I hope that for you and your family 2011 will be a good year. I am in no doubt, however, that for many people in Shetland as in the rest of the country it will be a difficult one as the economic realities continue to hit home.
Although we have known that it was coming for the last six months the raising of the VAT rate to 20 per cent was a chilly start to the new year. Locally, it makes itself particularly unwelcome at the petrol pumps where prices have been on a steep upward path for a few months now as the price of oil has been increasing. This makes it particularly important that the Treasury now instils more urgency in its approach to the EU for permission to charge a lower rate of duty in the isles to take account of the extra costs that we pay here.
I was also pleased to hear the Prime Minister speaking yesterday about trying to work out a scheme which would allow the government to take a lower level of fuel duty at times like this when oil prices are high and rising. I have been sceptical about this in the past but if it can be made to work and bring some relief to motorists who depend on their cars then I say go for it. It is a pleasing contrast to the last government which would never admit there was a problem let alone look for a solution.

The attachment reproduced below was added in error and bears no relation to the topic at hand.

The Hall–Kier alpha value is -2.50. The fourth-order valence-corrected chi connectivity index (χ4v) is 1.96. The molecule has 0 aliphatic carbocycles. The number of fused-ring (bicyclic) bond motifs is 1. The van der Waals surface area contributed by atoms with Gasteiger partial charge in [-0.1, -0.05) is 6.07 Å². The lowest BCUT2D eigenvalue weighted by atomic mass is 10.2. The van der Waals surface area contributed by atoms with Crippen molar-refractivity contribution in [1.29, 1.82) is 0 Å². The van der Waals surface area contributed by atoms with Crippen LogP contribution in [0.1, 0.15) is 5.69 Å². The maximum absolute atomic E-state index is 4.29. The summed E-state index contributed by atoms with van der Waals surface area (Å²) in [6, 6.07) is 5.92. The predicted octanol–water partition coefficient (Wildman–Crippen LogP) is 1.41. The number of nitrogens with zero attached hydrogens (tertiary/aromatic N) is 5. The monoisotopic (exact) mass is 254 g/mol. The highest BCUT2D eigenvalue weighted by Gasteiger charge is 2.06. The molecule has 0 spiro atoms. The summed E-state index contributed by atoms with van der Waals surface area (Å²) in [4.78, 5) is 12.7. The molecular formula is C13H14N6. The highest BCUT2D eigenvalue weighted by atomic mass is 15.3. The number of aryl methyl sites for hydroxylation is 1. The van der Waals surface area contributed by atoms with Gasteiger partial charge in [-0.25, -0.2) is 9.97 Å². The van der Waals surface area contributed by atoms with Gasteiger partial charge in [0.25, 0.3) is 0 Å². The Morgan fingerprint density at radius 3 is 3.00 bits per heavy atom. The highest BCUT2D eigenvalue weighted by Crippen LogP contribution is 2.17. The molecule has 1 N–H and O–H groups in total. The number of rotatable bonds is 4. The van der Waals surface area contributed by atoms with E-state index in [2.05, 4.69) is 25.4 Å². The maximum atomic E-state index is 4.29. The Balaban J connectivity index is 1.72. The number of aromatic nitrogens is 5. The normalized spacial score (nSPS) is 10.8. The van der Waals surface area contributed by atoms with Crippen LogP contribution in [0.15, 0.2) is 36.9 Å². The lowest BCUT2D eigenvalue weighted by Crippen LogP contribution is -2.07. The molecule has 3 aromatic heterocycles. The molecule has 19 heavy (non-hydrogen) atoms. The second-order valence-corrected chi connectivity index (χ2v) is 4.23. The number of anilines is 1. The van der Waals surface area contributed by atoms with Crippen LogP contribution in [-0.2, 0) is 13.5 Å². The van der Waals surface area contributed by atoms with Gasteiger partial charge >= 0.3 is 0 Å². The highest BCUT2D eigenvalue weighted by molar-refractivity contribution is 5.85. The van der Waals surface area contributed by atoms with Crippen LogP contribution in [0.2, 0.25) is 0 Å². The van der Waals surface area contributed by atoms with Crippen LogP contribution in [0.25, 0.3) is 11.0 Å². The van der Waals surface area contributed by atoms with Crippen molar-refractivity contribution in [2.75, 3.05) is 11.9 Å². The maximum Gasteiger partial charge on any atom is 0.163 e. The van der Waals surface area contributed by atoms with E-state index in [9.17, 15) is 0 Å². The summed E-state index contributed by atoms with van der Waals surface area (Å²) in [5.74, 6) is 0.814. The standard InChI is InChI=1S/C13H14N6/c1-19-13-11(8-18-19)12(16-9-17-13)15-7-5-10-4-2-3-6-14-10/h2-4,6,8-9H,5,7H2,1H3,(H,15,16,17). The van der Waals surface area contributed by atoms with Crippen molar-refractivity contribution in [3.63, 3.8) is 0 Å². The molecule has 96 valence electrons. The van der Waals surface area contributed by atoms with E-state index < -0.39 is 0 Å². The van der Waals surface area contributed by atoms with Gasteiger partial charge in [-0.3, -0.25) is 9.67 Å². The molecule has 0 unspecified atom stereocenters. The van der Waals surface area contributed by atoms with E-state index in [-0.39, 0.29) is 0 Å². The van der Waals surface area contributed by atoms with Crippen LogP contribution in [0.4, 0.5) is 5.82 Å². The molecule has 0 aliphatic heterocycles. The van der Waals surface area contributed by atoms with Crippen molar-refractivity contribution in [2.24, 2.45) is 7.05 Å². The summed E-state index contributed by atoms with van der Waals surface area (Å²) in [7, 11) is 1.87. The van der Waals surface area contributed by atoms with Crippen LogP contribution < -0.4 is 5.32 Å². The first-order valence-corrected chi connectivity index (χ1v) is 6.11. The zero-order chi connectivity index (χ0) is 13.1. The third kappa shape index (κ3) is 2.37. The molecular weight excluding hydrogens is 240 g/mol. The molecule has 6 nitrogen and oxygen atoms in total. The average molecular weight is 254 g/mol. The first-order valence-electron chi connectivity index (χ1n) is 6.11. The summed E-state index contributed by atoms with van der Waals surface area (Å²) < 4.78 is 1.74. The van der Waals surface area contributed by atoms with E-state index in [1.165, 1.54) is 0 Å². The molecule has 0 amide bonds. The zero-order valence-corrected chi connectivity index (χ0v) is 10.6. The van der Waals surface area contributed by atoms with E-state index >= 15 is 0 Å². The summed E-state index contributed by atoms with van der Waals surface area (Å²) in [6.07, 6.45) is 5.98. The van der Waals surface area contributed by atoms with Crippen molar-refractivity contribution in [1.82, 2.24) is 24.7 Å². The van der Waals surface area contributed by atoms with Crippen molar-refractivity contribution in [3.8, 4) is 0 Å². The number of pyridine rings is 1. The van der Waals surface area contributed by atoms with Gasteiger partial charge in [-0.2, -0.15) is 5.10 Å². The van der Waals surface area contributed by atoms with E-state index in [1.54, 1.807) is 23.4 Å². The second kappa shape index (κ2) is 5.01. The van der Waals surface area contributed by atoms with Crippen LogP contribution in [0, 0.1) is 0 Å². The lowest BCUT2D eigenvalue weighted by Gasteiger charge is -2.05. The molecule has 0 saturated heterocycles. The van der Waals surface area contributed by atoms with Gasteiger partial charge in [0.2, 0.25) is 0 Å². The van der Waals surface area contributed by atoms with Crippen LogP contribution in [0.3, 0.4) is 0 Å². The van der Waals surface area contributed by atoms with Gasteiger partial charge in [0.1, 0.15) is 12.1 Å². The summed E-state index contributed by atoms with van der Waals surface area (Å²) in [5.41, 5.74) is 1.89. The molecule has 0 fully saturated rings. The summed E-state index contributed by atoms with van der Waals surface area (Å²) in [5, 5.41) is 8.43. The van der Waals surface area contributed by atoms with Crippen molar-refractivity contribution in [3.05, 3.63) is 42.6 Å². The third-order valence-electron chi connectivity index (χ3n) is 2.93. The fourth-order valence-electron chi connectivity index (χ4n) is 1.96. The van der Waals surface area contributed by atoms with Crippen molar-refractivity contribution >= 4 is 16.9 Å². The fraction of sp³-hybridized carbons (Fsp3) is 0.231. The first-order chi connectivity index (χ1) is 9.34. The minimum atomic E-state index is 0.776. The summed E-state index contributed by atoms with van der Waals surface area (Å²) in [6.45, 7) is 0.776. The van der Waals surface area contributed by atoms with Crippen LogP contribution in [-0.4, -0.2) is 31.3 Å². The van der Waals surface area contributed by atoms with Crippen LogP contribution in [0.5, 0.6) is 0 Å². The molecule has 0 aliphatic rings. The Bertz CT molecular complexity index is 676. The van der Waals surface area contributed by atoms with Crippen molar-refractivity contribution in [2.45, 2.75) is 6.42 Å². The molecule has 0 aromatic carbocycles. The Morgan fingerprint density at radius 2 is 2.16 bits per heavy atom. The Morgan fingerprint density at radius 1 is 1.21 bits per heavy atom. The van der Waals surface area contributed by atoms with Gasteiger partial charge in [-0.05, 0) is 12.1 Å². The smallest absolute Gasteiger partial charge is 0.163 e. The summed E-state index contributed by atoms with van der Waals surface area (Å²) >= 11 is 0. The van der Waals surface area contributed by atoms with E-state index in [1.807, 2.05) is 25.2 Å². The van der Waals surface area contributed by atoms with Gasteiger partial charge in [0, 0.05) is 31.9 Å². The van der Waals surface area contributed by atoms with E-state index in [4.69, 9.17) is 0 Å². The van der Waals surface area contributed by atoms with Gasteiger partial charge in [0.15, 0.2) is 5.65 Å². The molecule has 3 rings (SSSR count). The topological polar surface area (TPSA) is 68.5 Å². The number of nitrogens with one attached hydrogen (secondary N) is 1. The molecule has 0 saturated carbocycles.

It is worth reminding ourselves about why the VAT increase was necessary. Without it a further £13 billion per year would require to be taken out of public spending. It is ironic that those who make political capital out of the VAT increase are by and large the same people who will tell you that the cuts in public expenditure are already too large. Alistair Darling as chancellor in the last Labour government also intended putting VAT up. He also planned to increase the level of National Insurance contributions. At a time when we are looking to the private sector to grow our economy out of recession a tax on jobs always seemed nonsense. Likewise I do not hear any of those who oppose the increase in VAT proposing an increase in income tax or any other direct tax. If there is a good tax to put up then I am yet to find it but this is a necessary part of putting our economy back on an even keel. The concern about VAT has always been that it is based on what you buy rather than what you earn and as a consequence people on low incomes pay more than people on higher incomes. As a general rule this is true about taxes on purchases but VAT is not payable on all purchases but is intended to be targeted on luxuries. You do not pay VAT, for example, on food or children’s clothing. The obvious exception to the “luxury” rule is fuel which in communities like ours is anything but a luxury. That is why the need for early Treasury action to address the problem of fuel costs in communities like ours is so pressing.
Alistair Carmichael MP